Medicine ib 217 Learning
188
Colnian ib 21 Rogers
189
Note of Admiration
190
DrParr
192
The Butterfly
194
Diamond
196
Payne Knight c ib 3 1 Fox and Burke 197 34 Jekyl ib 35 Reflections on the Population of China and its Causes
198
Mr Montgomery
203
Alfred M c
211
Intrepidity of a Mother 212 45 Sir R Wilson Lavalette Lords Elrton and Stowell ib 46 Beau Nash
215
Regia Theca 8rc
216
The Landlord and Tenant 221 61 Passing sentence ib 62 A Duel prevented ib 63 Admiral Duncan ib 64 Boileau ib 65 The brothers 222 66 Sowing a...
222
Snow
223
Ireland the leaper ib 72 Letter from Theodore Hook concern ing the Devils walk 224 73 Strenua Inertia translated
225
Starvation in the Fleet c 227 75 Billy Taylor c 228 76 Sunday legislation ib 77 The bookworms wife 229 78 Selfish ib 79 Exchange no robbery
229
Swearing c ib 81 Tithes in France and in England
230
Emma and Jane
231
Gladiators ib 84 Foolhardy ib 85 The Dog and Serjeant ib 86 Malta Buonaparte e
232
Green and Tallents
240
Tight skin
241
Sternhold and Hopkins 243 92 Canonicals 244 93 Devils ownErskine ib 94 Manners and More ib 95 Sagacity of the dog
245
Junius ib 98 SellisGeo IVCarpue
246
Marriage ib 300 A Soldiers wife
247
Solicitor and attorney ib 302 Curing a fearful Horse ib 303 Lord Bateman ib 304 Coral islands 248 305 Bulwer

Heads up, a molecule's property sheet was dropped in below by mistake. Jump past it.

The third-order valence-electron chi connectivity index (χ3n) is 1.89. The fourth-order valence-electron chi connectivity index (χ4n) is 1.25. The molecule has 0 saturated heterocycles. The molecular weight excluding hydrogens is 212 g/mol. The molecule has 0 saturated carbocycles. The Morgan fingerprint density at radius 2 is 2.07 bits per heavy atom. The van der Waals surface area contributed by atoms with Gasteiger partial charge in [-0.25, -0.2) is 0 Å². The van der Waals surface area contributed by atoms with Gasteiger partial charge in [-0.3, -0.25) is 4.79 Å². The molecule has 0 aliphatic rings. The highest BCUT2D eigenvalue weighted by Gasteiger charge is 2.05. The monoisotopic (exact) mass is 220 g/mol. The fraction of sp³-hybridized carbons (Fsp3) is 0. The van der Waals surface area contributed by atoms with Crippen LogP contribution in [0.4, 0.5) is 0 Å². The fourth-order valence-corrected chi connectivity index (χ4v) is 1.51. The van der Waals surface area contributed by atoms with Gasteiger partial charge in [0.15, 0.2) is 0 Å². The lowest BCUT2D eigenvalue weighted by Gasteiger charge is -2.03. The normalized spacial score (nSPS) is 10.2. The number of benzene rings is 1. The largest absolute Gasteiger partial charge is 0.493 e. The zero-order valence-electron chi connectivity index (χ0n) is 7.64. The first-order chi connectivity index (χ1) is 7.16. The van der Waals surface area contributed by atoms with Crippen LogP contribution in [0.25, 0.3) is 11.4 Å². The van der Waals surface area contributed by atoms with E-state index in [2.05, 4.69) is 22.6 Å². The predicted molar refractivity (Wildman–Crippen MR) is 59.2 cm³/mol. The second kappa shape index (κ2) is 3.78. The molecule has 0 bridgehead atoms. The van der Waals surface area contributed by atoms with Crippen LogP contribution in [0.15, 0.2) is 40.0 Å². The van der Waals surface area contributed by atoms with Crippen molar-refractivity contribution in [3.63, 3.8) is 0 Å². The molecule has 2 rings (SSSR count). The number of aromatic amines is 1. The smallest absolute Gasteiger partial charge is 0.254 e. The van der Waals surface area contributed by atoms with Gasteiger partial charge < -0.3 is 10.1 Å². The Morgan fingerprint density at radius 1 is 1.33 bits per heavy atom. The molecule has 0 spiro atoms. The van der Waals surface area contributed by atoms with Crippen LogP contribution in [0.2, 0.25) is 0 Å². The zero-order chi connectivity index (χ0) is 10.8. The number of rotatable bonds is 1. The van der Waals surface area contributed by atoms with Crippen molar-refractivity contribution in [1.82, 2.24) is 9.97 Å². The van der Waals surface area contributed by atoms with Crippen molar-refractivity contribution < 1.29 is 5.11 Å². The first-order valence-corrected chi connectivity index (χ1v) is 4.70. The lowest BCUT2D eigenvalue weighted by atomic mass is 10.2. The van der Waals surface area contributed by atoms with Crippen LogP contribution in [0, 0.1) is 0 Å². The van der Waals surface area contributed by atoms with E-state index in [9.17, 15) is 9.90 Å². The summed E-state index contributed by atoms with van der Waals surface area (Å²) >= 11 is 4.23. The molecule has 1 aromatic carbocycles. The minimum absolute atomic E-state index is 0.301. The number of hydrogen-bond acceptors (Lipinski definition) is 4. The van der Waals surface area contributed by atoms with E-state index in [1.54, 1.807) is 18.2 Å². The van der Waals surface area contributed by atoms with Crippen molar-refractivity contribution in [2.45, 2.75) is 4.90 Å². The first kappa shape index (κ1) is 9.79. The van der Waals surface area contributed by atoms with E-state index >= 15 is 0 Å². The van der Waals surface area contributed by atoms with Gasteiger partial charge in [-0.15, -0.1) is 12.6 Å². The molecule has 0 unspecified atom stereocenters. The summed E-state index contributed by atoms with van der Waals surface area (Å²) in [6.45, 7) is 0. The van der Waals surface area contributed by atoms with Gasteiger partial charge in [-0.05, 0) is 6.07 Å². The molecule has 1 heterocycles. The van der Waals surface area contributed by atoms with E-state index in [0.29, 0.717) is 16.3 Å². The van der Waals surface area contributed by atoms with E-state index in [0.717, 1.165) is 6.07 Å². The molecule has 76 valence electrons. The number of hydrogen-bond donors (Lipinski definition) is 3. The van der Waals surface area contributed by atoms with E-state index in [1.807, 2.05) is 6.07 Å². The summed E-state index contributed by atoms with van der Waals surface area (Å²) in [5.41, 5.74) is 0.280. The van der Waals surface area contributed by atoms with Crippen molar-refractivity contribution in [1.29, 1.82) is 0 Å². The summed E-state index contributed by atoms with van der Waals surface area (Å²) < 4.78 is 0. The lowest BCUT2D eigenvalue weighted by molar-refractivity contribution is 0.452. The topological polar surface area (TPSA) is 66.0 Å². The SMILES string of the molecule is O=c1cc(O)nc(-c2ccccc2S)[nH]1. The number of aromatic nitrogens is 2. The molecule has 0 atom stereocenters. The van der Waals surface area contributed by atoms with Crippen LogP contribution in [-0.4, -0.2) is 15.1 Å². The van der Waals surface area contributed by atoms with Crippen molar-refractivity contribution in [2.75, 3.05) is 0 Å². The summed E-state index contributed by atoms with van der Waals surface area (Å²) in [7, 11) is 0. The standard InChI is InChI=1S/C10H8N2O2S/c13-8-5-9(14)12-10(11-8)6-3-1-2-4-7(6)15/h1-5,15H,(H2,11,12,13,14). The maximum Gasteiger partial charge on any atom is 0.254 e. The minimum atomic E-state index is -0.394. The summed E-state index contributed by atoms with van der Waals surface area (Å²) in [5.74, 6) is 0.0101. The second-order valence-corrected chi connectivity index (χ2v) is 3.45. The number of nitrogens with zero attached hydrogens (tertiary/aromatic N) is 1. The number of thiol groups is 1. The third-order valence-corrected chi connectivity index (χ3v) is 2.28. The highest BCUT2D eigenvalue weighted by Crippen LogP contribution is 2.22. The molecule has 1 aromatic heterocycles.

251
30S On arborescent figures an original paper by Sir A Carlile
252
Nelson Huskisson Rothschild
255
St Johns Head
256
Waiters ib 312 The apothecary and the Irishwoman 257 313 Falstaff ib 314 Gone off ib 315 The Butchers gallantry
257
Funeral ib 317 Shall and will 258 318 Did and was ib 319 Ould Ireland ib 320 Icecreams ib 321 Irish courage
258
jEnigmas
259
Churching
260
Beau Nash ib 325 Charles of Burgundy ib 326 A brief notice of Mr Thomas Taylor the celebrated Platonist with a com
261
A small house
284
Appetite
285
Diogenes ib 340 Grimanus ib 341 Short memoranda 286 342 JekyllLord Kenyons spit 2S7 343 The six Physicians ib 344 Sir E Coke
287
Aristides
288

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Seite 110 - By the struggling moonbeam's misty light, And the lantern dimly burning. No useless coffin enclosed his breast, Nor in sheet nor in shroud we wound him ; But he lay like a warrior taking his rest, With his martial cloak around him.